The Ire Next Time

If you think the recent cell-phone ban for drivers was a discomforting thing, wait till you see what happens next. And new laws will happen, make no mistake. Some of our local intersections are getting so weird and hectic in their competitive frenzy, they are beginning to resemble Turkish wrestling pits.

We all saw what was happening with the drivers on cell phones. Many a bright day I have stood on the Post Road in downtown Westport and watched in grim horror as some speed demon rudely cut off another driver, all the while yakking determinedly into a cell phone. It has become such a local cliché, it barely ranks a mention anymore.

But one of the local observers who saw this happening was Westport’s police chief Alfred Fiore, and he was heartened by the state law that took effect on October 1 banning not just the hand-held phone but the application of makeup whilst at the wheel. (One friend of ours admitted sheepishly she gotten to be quite good at steering with her knees while expertly slapping on makeup and doing her customary 80 mph down I-95.)

“The drivers on the phone were completely focused on the phone call,” Chief Fiore lamented the other day. “They were driving by instinct.”

Fiore is a big man known for his expansive smile. Last year I inadvertently knocked the smile off his face when I buttonholed him at a social event and asked when the heck he was going to put some speed traps up around downtown. My office overlooks Main Street across from Veterans Park and all day long I can see people approach downtown at jarring rates of speed. More than once I have heard that chilling, unmistakable sound of one car whumping into another.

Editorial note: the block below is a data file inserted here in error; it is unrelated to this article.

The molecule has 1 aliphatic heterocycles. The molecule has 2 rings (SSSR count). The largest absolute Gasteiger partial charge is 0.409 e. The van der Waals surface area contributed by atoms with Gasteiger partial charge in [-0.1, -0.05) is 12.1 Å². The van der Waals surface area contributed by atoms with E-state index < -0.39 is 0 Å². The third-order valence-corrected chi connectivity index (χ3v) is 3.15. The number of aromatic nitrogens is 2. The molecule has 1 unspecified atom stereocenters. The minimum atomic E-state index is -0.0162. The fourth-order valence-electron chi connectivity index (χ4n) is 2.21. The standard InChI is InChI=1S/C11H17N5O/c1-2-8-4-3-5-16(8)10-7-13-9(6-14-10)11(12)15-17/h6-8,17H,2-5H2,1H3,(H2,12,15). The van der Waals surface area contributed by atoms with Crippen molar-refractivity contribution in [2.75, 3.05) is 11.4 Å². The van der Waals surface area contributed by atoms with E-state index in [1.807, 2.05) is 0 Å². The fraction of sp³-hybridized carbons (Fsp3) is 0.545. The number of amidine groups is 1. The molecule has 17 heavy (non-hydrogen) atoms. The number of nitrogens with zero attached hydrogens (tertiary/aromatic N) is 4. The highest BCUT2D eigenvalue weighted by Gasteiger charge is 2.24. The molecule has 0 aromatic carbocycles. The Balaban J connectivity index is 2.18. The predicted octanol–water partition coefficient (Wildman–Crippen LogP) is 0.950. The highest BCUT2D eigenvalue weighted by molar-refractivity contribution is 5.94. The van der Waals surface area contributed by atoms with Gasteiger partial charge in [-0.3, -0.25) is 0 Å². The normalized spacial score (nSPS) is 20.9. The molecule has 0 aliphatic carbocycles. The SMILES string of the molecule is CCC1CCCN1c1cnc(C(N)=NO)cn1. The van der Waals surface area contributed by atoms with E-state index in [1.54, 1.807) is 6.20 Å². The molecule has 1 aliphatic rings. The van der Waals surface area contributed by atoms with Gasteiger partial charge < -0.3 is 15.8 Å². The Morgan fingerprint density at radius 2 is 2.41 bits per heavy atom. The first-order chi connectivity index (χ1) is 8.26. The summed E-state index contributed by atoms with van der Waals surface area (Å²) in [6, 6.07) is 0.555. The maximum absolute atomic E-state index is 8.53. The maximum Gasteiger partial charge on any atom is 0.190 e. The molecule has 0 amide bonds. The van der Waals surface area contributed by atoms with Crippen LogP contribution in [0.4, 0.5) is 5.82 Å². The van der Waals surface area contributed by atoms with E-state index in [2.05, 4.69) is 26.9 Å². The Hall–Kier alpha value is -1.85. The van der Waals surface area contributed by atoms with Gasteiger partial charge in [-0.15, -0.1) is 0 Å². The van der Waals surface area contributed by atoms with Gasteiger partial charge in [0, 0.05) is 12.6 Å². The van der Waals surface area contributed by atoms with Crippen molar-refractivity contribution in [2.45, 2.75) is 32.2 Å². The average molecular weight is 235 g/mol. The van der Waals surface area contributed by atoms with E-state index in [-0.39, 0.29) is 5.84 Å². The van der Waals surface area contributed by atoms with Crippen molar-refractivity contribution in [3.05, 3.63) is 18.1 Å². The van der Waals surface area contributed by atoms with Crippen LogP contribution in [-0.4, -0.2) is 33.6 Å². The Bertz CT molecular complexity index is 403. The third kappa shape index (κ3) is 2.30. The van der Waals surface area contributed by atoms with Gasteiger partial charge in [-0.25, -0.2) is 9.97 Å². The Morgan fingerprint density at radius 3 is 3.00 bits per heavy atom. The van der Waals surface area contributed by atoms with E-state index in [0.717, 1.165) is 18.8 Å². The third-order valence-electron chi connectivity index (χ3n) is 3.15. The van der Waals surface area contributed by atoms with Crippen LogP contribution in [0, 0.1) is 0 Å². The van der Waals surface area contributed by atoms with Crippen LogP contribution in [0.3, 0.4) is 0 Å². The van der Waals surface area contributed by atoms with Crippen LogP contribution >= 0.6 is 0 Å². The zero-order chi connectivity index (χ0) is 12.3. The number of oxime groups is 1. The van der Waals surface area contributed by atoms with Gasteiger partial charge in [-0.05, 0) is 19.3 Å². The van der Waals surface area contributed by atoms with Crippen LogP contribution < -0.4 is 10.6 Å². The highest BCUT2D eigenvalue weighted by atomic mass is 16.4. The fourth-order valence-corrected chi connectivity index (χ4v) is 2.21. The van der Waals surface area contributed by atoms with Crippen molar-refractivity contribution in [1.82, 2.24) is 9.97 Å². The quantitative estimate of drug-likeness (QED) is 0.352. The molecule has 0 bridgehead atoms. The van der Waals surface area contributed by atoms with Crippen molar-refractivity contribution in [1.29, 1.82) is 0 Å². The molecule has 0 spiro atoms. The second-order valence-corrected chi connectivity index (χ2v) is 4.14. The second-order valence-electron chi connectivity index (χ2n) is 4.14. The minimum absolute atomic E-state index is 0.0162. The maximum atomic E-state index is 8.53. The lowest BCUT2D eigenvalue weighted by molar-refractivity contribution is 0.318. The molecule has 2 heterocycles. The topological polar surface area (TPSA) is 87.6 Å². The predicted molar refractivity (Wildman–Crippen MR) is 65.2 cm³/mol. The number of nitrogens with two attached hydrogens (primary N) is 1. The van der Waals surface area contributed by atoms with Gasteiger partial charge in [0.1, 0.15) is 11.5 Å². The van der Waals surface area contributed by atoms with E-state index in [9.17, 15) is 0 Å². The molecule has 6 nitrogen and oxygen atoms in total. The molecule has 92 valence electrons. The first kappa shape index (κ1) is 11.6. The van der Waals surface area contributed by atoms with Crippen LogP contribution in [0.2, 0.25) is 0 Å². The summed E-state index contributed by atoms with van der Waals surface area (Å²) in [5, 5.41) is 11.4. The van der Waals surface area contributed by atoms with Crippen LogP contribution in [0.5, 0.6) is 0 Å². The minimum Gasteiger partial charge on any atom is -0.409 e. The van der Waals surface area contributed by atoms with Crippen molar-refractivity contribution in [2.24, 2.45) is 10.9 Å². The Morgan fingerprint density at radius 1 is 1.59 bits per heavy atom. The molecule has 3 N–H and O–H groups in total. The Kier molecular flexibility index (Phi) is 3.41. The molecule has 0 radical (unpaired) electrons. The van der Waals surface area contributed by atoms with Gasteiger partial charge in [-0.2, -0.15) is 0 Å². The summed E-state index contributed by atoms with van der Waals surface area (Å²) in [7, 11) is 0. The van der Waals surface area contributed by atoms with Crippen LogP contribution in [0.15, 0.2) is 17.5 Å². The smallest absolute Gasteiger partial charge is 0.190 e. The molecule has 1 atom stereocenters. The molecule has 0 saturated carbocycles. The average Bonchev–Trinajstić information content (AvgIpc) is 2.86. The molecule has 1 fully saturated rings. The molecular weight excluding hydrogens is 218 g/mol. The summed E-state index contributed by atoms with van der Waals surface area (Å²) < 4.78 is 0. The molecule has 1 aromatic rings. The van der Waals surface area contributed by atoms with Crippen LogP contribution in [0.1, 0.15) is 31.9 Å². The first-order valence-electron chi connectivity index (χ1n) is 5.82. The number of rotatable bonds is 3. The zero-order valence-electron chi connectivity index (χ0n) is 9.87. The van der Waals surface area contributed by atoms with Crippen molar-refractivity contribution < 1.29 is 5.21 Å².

Feel free, of course, to call me a raging hypocrite and thrust into my face the car columns I also write for this magazine, in which I have often cheerfully extolled the spirited whimsy of driving some overpowered brute. It’s all true. I have been car freak ever since I was in a baby stroller. But along with my regard for fine cars comes an appreciation of sound driving habits, and I have to say that I see an ocean of absurdity on the road today. You have, too.

“The cars handle so much better today,” notes Fiore, who is not a car nut. “That old ’62 Mercury Comet our parents drove, it had skinny tires that didn’t hold the road so well — you felt the speed. Power steering was all in your arms.” Most of today’s car, he sighs, can all go so fast, so easily.

Fiore says that the cell-phone law really works and the effect was seen instantly. He admits that his department uses speed traps only a limited basis, and generally in residential areas where there have been complaints. But he knows that people still drive like bats out of hell.

Where could it lead? Hidden cameras at intersections to record violations, followed by automatic ticketing, that’s what. The state presently doesn’t allow for that — but laws can change. And if people don’t change, the laws will.

I find the hidden-camera business an enormously depressing prospect. So I’m asking you, please: Slow down in town. 

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